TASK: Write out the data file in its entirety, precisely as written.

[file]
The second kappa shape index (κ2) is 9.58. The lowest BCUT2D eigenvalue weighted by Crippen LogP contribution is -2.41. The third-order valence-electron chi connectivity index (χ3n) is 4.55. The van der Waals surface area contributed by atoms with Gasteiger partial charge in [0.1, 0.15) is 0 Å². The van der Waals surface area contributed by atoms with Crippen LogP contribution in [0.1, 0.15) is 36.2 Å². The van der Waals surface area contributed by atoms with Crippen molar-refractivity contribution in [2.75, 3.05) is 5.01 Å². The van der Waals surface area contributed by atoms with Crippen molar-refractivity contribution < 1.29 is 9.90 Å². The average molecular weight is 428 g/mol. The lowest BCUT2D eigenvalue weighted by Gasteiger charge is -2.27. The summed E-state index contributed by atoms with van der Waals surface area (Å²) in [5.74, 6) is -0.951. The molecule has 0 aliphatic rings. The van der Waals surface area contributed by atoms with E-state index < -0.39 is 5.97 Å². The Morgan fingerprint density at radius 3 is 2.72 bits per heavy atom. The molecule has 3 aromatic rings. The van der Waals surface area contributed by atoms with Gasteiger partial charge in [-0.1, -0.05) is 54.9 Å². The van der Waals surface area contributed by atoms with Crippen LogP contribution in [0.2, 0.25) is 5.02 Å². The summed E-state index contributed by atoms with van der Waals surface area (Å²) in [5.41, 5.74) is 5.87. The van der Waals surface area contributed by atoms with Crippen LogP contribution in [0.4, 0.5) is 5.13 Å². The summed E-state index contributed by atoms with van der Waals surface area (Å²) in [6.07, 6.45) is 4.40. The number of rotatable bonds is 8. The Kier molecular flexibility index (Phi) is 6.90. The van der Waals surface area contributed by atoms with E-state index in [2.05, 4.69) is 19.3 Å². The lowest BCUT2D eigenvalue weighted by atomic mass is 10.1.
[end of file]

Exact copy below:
The second kappa shape index (κ2) is 9.58. The lowest BCUT2D eigenvalue weighted by Crippen LogP contribution is -2.41. The third-order valence-electron chi connectivity index (χ3n) is 4.55. The van der Waals surface area contributed by atoms with Gasteiger partial charge in [0.1, 0.15) is 0 Å². The van der Waals surface area contributed by atoms with Crippen LogP contribution in [0.1, 0.15) is 36.2 Å². The van der Waals surface area contributed by atoms with Crippen molar-refractivity contribution in [2.75, 3.05) is 5.01 Å². The van der Waals surface area contributed by atoms with Crippen molar-refractivity contribution < 1.29 is 9.90 Å². The average molecular weight is 428 g/mol. The lowest BCUT2D eigenvalue weighted by Gasteiger charge is -2.27. The summed E-state index contributed by atoms with van der Waals surface area (Å²) in [5.74, 6) is -0.951. The molecule has 0 aliphatic rings. The van der Waals surface area contributed by atoms with E-state index < -0.39 is 5.97 Å². The Morgan fingerprint density at radius 3 is 2.72 bits per heavy atom. The molecule has 3 aromatic rings. The van der Waals surface area contributed by atoms with Gasteiger partial charge in [-0.1, -0.05) is 54.9 Å². The van der Waals surface area contributed by atoms with Crippen LogP contribution in [0.2, 0.25) is 5.02 Å². The summed E-state index contributed by atoms with van der Waals surface area (Å²) in [5.41, 5.74) is 5.87. The van der Waals surface area contributed by atoms with Crippen LogP contribution in [0.4, 0.5) is 5.13 Å². The summed E-state index contributed by atoms with van der Waals surface area (Å²) in [6.07, 6.45) is 4.40. The number of rotatable bonds is 8. The Kier molecular flexibility index (Phi) is 6.90. The van der Waals surface area contributed by atoms with E-state index in [2.05, 4.69) is 19.3 Å². The lowest BCUT2D eigenvalue weighted by atomic mass is 10.1.